- Playas Nancite, Naranjo and Ostional Green, Hawksbill, Leatherback and hundreds of thousands of Olive Ridley (mainly Playa
Ostional where thousands may arrive to nest at the same time) Turtles.
- Las Baulas NMP/Tamarindo Bay NWR Leatherback and Olive Ridley Turtles.
- Buena Vista Lodge Turquoise-browed Motmot and Long-tailed Manakin.
- Heliconias Lodge Lovely Cotinga. Also a chance of Purplish-backed Quail Dove, and Keel-billed and Tody Motmots.
- Lago Cano Negro Bare-throated Tiger Heron, Sungrebe and Nicaraguan Grackle. Also a chance of White-throated and
Yellow-breasted Crakes, and Striped Owl.
- Laguna del Lagarto Great Curassow, Sungrebe, Green-and-black and Strawberry Poison-dart Frogs. Also a chance of Great Green
and Scarlet Macaws, and Ocellated Antbird.
- East Coast
- Tortuguero NP Hoffmann's Two-toed Sloth, Mantled Howler, Green, Hawksbill and Leatherback Turtles, Spectacled Caiman,
Basilisk Lizard, Greater Bulldog (Fishing) Bat, Neotropical River Otter, Sungrebe, Green-and-rufous Kingfisher, and Red-capped and White-collared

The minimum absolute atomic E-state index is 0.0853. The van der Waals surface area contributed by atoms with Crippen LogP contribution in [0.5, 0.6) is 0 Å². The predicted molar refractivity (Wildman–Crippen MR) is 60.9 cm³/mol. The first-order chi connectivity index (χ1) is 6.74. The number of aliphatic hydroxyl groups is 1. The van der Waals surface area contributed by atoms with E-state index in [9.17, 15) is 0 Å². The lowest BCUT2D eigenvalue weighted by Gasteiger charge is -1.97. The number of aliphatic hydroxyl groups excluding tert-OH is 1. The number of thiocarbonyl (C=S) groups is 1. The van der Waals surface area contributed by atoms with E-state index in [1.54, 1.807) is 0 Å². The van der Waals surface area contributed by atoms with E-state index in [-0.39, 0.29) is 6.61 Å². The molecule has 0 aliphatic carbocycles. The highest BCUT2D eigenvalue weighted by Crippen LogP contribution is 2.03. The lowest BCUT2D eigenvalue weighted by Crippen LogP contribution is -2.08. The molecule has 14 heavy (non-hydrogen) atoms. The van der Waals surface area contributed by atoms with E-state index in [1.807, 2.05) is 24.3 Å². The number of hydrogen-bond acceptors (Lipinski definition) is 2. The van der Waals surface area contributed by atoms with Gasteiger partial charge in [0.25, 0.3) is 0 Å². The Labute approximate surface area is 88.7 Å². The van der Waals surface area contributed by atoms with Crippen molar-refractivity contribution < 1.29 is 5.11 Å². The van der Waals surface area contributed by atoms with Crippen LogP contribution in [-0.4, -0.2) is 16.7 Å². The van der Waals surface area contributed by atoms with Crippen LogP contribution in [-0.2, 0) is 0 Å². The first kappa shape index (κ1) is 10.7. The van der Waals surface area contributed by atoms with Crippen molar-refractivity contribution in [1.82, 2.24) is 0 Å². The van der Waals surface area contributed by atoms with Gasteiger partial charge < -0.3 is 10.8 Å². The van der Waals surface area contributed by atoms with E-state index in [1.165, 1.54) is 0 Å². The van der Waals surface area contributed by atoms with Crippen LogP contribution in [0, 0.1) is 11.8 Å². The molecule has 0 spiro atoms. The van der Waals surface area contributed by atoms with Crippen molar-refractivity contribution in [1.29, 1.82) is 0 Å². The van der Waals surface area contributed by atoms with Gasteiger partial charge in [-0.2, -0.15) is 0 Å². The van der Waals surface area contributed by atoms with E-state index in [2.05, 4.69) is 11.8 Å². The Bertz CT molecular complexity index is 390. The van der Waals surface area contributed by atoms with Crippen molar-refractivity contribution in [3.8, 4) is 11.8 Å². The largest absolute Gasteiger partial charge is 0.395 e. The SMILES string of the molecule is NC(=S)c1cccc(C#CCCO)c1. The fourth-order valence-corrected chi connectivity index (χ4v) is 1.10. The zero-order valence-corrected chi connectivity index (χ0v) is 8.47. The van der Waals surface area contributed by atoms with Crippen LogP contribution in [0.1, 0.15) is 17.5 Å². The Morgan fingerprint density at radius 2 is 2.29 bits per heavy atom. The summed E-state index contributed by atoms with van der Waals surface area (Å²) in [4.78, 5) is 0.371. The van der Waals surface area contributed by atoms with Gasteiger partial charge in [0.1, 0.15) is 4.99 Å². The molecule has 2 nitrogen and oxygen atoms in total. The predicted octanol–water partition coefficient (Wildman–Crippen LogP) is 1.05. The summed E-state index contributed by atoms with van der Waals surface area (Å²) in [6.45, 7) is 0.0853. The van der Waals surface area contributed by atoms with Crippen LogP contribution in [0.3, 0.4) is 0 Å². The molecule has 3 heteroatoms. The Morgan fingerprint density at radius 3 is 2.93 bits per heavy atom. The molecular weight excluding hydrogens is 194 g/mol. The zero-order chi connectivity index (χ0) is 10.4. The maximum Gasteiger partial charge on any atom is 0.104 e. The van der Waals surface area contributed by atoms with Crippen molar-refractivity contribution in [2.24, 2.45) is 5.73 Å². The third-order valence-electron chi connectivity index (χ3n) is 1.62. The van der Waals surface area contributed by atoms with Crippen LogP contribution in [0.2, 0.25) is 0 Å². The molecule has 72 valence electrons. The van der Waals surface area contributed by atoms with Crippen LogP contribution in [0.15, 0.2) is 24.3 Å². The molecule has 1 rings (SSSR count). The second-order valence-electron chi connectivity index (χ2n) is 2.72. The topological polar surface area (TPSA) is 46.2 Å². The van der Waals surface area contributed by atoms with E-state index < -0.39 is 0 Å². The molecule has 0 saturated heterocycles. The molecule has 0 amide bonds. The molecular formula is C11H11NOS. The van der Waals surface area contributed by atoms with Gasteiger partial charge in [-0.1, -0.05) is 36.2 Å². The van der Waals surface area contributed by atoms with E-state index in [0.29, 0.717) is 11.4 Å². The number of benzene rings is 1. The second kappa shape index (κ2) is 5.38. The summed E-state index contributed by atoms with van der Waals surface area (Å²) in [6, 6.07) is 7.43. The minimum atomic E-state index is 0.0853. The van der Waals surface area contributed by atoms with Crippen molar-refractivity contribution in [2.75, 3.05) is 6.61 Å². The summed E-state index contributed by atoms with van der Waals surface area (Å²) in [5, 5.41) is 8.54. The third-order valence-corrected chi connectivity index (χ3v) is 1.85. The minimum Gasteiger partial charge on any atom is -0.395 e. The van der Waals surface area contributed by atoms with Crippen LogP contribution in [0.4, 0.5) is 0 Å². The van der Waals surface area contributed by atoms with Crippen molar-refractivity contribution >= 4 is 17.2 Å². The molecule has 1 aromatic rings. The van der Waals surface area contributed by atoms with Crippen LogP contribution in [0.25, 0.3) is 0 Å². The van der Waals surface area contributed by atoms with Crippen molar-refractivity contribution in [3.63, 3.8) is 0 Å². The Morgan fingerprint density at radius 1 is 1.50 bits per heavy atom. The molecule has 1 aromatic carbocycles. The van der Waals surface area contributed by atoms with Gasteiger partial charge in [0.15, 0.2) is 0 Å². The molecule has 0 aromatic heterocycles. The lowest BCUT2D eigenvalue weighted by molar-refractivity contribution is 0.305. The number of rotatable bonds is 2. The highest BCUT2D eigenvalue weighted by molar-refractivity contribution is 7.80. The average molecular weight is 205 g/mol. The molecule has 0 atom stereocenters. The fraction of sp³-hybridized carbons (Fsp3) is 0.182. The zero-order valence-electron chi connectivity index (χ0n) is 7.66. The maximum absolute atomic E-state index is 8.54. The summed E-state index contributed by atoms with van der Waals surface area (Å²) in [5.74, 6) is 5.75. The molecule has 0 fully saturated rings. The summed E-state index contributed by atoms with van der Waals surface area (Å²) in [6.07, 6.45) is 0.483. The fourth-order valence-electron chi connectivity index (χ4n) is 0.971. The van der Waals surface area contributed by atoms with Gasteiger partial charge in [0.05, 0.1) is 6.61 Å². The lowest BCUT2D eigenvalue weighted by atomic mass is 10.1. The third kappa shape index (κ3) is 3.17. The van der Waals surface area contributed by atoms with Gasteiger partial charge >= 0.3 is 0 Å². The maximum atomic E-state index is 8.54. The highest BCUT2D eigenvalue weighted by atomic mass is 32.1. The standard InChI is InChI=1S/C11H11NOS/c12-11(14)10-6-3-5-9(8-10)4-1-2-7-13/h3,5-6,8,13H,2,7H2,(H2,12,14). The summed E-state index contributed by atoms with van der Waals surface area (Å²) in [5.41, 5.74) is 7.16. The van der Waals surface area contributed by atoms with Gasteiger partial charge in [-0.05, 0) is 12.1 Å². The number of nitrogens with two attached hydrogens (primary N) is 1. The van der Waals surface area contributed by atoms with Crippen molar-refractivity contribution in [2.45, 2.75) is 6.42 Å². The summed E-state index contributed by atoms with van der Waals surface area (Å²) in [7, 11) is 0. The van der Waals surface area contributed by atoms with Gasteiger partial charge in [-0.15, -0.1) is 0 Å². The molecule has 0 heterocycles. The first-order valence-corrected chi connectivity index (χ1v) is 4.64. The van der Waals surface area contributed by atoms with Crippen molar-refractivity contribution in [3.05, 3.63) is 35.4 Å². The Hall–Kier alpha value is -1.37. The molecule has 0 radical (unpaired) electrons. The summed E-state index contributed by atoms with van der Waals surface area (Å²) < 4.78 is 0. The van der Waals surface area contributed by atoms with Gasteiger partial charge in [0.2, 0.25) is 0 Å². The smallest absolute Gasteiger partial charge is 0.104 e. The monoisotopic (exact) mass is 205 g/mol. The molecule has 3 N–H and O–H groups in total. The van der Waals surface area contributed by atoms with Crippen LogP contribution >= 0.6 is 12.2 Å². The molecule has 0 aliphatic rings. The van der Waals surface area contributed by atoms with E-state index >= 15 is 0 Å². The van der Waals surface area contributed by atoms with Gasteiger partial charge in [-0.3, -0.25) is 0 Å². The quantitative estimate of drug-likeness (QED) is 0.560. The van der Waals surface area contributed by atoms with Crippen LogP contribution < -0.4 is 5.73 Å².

Manakins. Also a chance of West Indian Manatee, Loggerhead Turtle, Red-eyed Tree Frog, Great Green Macaw, Agami Heron and Snowy Cotinga.
- Pacuare Reserve Green and Leatherback Turtles.
Best Times for Birds and other wildlife in Costa Rica
Rain is possible all year round in the mountainous centre of the country and along the Caribbean coast but Costa Rica as
a whole is usually less wet between December and April and most birds can be seen during this time, especially in the driest
months of February and March which also fall within the periods when Resplendent Quetzal (Jan-Jul, especially Mar-Jun) and
Three-wattled Bellbird (Mar-Jun) usually nest, although the peak time to see Bare-necked Umbrellabird at the lek is mid-April
Many other resident birds nest in June-July and despite this period falling in the wetter season this is also a good time to
look for the quetzal (although it loses its long tail streamers at this time of the year) and bellbird, when quetzals usually